One University of Maryland student was diagnosed with mumps in September, and two other students had suspected cases, a university health official announced Friday.
Mumps is a virus infection that causes fever and body aches, and is marked by the swelling of the parotid glands, which are in front of the ears. University students are required to be immunized against mumps, a viral infection which is no longer common in the United States.
"This is not cause for alarm, but if additional people have symptoms, they should let us know at health center immediately," said University Health Center Director David McBride. "We want to monitor any spread of mumps on campus."
Symptoms usually start showing within 12 to 25 days after a person is exposed to the virus. To limit the risk of contracting mumps, McBride recommended taking some extra precautions.
"Making decisions about kissing and sharing glasses is always an important thing to think about," McBride said, "Particularly if you know someone with these symptoms."
Quest Diagnostics confirmed the case of mumps on Sept. 18, McBride said. The next day, the Health Center sent out an alert to direct contacts of the student, including classmates and floor mates. In investigating that case, the Health Center identified two other students who had similar symptoms.
"All three of those folks recovered without incident," McBride said. "They were connected, and based on the fact that there was three connected cases, we worked with the county health department to determine that alerting the campus about the situation was wise."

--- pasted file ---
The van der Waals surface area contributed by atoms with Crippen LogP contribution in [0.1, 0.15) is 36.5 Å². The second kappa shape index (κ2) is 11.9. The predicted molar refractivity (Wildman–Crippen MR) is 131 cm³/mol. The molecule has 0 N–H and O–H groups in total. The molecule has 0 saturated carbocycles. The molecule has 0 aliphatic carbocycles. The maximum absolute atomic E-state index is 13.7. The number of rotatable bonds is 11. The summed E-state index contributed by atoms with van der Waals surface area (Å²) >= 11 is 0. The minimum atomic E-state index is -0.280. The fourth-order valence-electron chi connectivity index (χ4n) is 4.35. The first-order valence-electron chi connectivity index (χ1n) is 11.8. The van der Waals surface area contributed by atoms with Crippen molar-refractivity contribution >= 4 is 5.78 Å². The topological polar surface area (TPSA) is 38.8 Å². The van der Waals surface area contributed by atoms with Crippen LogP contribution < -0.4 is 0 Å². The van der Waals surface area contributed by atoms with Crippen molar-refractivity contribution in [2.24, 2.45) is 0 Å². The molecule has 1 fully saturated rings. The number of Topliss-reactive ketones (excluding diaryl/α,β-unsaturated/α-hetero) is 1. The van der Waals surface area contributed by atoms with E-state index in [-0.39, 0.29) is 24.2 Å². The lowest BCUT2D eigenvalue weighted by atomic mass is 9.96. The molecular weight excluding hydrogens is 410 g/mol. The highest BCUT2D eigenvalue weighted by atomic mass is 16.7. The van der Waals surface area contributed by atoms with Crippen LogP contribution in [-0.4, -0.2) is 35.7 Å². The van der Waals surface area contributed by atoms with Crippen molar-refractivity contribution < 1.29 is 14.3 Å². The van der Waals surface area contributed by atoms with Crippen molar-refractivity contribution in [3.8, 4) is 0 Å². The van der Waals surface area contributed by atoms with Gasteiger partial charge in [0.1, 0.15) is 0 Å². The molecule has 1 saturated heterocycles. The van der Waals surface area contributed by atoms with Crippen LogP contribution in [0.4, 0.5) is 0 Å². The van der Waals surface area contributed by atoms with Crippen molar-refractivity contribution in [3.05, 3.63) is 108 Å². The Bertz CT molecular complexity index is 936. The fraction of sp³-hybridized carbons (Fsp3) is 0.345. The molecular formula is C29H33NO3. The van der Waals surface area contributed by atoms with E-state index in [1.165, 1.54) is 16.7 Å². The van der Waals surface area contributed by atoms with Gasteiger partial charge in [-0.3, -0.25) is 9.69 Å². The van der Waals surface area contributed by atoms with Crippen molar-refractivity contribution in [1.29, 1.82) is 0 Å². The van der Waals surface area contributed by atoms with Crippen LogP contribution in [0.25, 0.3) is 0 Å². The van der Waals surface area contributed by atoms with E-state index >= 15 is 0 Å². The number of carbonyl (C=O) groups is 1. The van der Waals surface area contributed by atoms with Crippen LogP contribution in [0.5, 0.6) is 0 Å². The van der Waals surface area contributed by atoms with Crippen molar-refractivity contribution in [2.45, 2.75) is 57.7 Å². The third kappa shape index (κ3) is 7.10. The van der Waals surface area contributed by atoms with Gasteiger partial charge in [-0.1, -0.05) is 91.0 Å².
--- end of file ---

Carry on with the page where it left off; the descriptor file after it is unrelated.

There have been a growing number of mumps cases reported on college campuses in the last two years, McBride said. Dozens of University of Illinois students and more than 100 University of Iowa students were diagnosed with the virus last year.
There was also one confirmed case and two suspected cases at this university last year, McBride said. The health center determined there was no connection between the cases, which were spread out between February and August.
"We sent messages out to direct contacts, but not to whole campus," McBride said. "When you see cases that are connected, then there's more evidence for direct transmission so we want to make sure people are more aware of symptoms and that they let us know if they have symptoms."
The mumps vaccine is not 100 percent effective, McBride said, though people are less likely to contact mumps if they're immunized.
"Typically, if they get the immunization, they have a milder form of mumps if they get it," he said. "Everyone should look at their records and make sure they've had two doses of the MMR vaccine."